When director Don Bluth adapted the book into his 1982 feature-film debut "The Secret of NIMH", the name was changed to Brisby in order to avoid potential legal trouble from toy company Wham-O (makers of the Frisbee toy disc). He also pushed Mrs. Brisby's character and plight to the forefront of the story, and added mystical and spiritual elements not found in the original book.

As the character in the film is always referred to as "Mrs. Brisby" and sometimes "Mrs. Jonathan Brisby" (putting emphasis on her late husband), many fans wishing to give her more autonomy have given her the name Elizabeth Brisby after her voice actress, Elizabeth Hartman.  Hartman was cast when the producers saw her heartfelt, earnest, and Academy-Award-nominated portrayal in 1965's "A Patch of Blue" (where she played a blind woman in love with an African-American man played by Sydney Poitier in a racially devided America) and thought the character of Mrs. Brisby needed just that. Sadly, Brisby would be her last role - the earnest desperation and fear present in her performance belied a long battle with depression, and she would take her own life just a few years later.

The only other appearance of the character in "official" media was in the 1998 direct-to-video sequel "The Secret of NIMH 2: Timmy to the Rescue", which had no input from any of the original production team and is generally regarded as one of the prime examples of direct-to-video sequels' reputation of being mindless cash-grabs (though some do have a soft-spot for one or two sequences just due to the sheer bizarre nature of them). In her brief appearances in this film, Mrs. Brisby is voiced by Debi Mae West.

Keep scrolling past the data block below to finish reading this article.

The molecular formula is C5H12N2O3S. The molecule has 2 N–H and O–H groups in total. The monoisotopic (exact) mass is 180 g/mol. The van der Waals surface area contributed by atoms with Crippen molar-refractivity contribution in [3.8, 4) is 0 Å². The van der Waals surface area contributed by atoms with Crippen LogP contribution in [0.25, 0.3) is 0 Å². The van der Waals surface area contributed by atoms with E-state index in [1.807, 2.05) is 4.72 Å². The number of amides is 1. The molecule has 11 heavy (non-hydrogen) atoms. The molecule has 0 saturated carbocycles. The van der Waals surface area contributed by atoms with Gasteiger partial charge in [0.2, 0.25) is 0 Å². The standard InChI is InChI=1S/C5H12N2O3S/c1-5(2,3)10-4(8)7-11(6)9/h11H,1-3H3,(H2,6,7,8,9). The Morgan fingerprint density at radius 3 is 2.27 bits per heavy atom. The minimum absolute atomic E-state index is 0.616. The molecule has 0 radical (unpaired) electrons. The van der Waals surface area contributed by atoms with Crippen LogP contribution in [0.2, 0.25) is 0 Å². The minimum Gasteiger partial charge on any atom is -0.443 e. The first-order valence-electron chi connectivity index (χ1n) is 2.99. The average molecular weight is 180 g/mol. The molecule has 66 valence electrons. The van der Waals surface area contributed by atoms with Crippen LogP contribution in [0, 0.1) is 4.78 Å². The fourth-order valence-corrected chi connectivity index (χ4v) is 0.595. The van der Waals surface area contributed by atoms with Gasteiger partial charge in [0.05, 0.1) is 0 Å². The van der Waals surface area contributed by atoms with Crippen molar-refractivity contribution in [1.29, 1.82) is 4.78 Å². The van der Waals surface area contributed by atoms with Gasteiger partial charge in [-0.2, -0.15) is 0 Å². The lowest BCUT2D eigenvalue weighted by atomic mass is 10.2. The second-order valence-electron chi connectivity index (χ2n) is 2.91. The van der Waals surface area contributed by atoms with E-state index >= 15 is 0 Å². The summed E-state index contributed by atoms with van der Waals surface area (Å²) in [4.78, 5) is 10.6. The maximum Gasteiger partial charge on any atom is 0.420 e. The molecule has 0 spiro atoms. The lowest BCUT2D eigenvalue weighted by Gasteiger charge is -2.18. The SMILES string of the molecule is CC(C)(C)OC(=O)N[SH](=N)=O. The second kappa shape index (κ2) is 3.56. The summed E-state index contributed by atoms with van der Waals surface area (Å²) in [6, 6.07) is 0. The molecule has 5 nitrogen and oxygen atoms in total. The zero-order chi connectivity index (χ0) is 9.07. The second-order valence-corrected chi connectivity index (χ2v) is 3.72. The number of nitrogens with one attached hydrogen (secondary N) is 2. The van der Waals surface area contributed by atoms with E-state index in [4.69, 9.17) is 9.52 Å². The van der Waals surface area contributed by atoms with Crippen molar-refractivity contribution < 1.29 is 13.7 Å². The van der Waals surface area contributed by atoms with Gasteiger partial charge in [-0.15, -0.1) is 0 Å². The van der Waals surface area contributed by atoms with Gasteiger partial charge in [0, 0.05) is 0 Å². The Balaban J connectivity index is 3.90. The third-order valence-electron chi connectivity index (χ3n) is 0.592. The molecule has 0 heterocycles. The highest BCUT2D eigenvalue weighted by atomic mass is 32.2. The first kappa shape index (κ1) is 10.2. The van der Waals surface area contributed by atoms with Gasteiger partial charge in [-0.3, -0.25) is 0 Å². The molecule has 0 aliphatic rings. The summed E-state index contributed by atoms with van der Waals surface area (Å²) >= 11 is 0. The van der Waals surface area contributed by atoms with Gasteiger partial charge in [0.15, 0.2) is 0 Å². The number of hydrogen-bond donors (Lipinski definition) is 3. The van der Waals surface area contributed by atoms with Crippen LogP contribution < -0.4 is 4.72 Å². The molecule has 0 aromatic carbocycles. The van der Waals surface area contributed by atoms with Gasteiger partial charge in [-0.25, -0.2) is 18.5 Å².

MATCH 2: Bestial


The Beast was created by Rogers Allers and Linda Woolverton for the 1991 Disney animated film "Beauty and the Beast".

It was based on Gabrielle-Suzanne Barbot de Villeneuve's 1740 fairy tale. However, while the original tale was written to prepare young women for arranged marriages, steps were taken to put both characters on a more equal footing. Where in the original story the Beast was nothing but nice from the start and simply ugly until love was given to him, in this version the Beast must learn to be a decent human being and treat others with basic human decency - giving him pathos and a character arc.